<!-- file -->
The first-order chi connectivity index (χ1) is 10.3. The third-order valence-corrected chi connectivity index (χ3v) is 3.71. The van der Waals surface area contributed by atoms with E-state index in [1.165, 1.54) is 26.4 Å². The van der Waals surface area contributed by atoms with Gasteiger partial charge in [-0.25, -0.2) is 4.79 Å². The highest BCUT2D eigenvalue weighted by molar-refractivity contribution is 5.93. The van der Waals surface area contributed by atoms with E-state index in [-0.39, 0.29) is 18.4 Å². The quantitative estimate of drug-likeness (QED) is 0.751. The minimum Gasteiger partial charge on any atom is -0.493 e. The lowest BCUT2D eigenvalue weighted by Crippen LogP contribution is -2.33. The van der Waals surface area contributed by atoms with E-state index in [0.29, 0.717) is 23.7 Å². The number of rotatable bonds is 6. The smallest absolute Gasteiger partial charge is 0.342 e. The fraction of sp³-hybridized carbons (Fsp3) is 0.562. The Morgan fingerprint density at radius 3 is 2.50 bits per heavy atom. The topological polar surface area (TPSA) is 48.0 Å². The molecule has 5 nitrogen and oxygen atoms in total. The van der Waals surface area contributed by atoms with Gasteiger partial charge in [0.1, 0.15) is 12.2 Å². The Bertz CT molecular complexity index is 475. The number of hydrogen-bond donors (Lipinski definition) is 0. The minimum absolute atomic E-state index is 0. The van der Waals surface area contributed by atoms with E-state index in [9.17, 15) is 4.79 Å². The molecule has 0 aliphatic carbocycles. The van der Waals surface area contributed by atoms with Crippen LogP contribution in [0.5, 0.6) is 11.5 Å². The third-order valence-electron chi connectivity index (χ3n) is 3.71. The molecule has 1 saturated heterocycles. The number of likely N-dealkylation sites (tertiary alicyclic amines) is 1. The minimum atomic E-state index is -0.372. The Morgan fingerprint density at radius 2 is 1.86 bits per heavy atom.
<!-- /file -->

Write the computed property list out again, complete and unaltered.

The first-order chi connectivity index (χ1) is 10.3. The third-order valence-corrected chi connectivity index (χ3v) is 3.71. The van der Waals surface area contributed by atoms with E-state index in [1.165, 1.54) is 26.4 Å². The van der Waals surface area contributed by atoms with Gasteiger partial charge in [-0.25, -0.2) is 4.79 Å². The highest BCUT2D eigenvalue weighted by molar-refractivity contribution is 5.93. The van der Waals surface area contributed by atoms with E-state index in [-0.39, 0.29) is 18.4 Å². The quantitative estimate of drug-likeness (QED) is 0.751. The minimum Gasteiger partial charge on any atom is -0.493 e. The lowest BCUT2D eigenvalue weighted by Crippen LogP contribution is -2.33. The van der Waals surface area contributed by atoms with E-state index in [0.29, 0.717) is 23.7 Å². The number of rotatable bonds is 6. The smallest absolute Gasteiger partial charge is 0.342 e. The fraction of sp³-hybridized carbons (Fsp3) is 0.562. The Morgan fingerprint density at radius 3 is 2.50 bits per heavy atom. The topological polar surface area (TPSA) is 48.0 Å². The molecule has 5 nitrogen and oxygen atoms in total. The van der Waals surface area contributed by atoms with Gasteiger partial charge in [0.1, 0.15) is 12.2 Å². The Bertz CT molecular complexity index is 475. The number of hydrogen-bond donors (Lipinski definition) is 0. The minimum absolute atomic E-state index is 0. The van der Waals surface area contributed by atoms with E-state index in [9.17, 15) is 4.79 Å². The molecule has 0 aliphatic carbocycles. The van der Waals surface area contributed by atoms with Crippen LogP contribution in [0.5, 0.6) is 11.5 Å². The third-order valence-electron chi connectivity index (χ3n) is 3.71. The molecule has 1 saturated heterocycles. The number of likely N-dealkylation sites (tertiary alicyclic amines) is 1. The minimum atomic E-state index is -0.372. The Morgan fingerprint density at radius 2 is 1.86 bits per heavy atom.